Individuals with an autism spectrum disorder need support for their future success. They need to start as early as possible to establish paths that can lead to more successful school years and adulthood. It is never too late to begin to plan. Futures Planning can begin to open opportunities in the school and in the community for individuals with autism spectrum disorders. It can build a support network for both the family and the individual him or herself and can lead to the establishment of important relationships.
There are three specific tools many people with and without disabilities have used to create the support and vision for their futures. The tools are Circles of Support (Friends), MAPS (Making Action Plans) and PATH (Planning Alternative Tomorrows with Hope). Each tool has a specific purpose but all are about creating positive futures. The most important and unique aspect of these tools is that the person with the disability is at the heart of each tool.
“The person is first and foremost—the heart of the matter. In order to actually realize what any person needs or wants, nothing is more important than genuinely listening to that person. We must not ‘presume’ wants or needs; rather we must help an individual make choices and then facilitate the journey towards those goals. It means giving up control and learning how to listen. It means being non-judgmental, but creating a positive supportive framework within which there is a balance of safety and responsibility, all focused by genuine selection of direction by the person. Our planning for others needs to mature to ‘planning with’. It always needs to be within the framework of what a person wants for his or her life. It is vital to remember that it is his or her life. Striking this balance is not ALWAYS easy. In fact, it is hardly ever easy, but it is always right. There are no guarantees that people will get what they want, but at least we will have done our best and there is integrity in the route we have tried. It is honest. There is one additional reason to take this route—very often, it works!” (Forest & Pearpoint, 1998).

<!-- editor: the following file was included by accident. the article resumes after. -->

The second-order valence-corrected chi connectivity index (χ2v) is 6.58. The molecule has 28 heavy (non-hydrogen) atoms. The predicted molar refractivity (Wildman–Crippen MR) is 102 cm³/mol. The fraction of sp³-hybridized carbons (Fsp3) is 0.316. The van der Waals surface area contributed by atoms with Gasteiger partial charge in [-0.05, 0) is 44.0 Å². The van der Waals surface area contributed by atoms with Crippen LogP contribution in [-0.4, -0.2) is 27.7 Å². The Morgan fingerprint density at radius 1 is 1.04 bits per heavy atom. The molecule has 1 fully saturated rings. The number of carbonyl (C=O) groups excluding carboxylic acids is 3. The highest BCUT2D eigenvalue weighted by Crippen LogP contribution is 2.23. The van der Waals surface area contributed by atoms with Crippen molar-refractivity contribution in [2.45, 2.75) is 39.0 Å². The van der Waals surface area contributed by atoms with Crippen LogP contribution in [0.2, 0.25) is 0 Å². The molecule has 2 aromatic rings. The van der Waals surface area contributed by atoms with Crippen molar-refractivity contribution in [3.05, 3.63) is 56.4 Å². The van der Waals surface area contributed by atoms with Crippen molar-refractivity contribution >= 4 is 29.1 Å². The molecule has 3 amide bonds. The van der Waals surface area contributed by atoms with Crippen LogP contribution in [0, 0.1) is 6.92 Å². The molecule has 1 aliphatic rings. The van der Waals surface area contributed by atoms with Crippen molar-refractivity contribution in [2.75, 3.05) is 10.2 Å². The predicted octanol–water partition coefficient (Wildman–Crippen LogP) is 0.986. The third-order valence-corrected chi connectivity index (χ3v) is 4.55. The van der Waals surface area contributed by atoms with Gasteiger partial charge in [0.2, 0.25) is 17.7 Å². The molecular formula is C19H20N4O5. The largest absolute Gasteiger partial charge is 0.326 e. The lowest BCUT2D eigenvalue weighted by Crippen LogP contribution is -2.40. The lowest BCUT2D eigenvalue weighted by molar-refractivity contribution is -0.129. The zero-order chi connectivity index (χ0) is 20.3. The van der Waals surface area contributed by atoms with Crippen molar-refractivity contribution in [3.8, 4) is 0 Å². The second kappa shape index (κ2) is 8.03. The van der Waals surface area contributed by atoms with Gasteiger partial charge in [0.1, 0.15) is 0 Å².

Let us illustrate this process by telling the story of George Howard. “ George was diagnosed at age two with Pervasive Developmental Disability-Not Otherwise Specified (PDD-NOS) after a history of ear infections and the loss of language. He presented with severe language delays and behaviors typically associated with autism. George engaged in repetitive play usually related to obsessive interests in specific playthings. He had, at times, uncontrollable frustration that took the form of screaming. He was not injurious to himself or others, but he had completely retreated into his world of cartoon characters and videos. He also demonstrated tactile defensiveness and auditory sensitivity. The most severe was his auditory sensitivity. He would hide in corners in a fetal position and hold his ears. Rarely could he be comforted. He had virtually no functional language and used his hand to direct people to his needs. It was clear he needed intensive intervention. George began with private occupational therapy and speech therapy. He also received Auditory Integration and Sensory Integration. At three, he was enrolled in both the special education preschool program in the mornings for structure and a private community-based preschool program in the afternoons for social exposure. He attended both schools over a period of three and one half years. During that time, he repeated Auditory Integration Therapy two more times and worked on a computer-based language-processing program. His private therapists worked extensively with him in the clinic as well as in other settings to help him cope with his world” (Cathy Luerssen, Mom).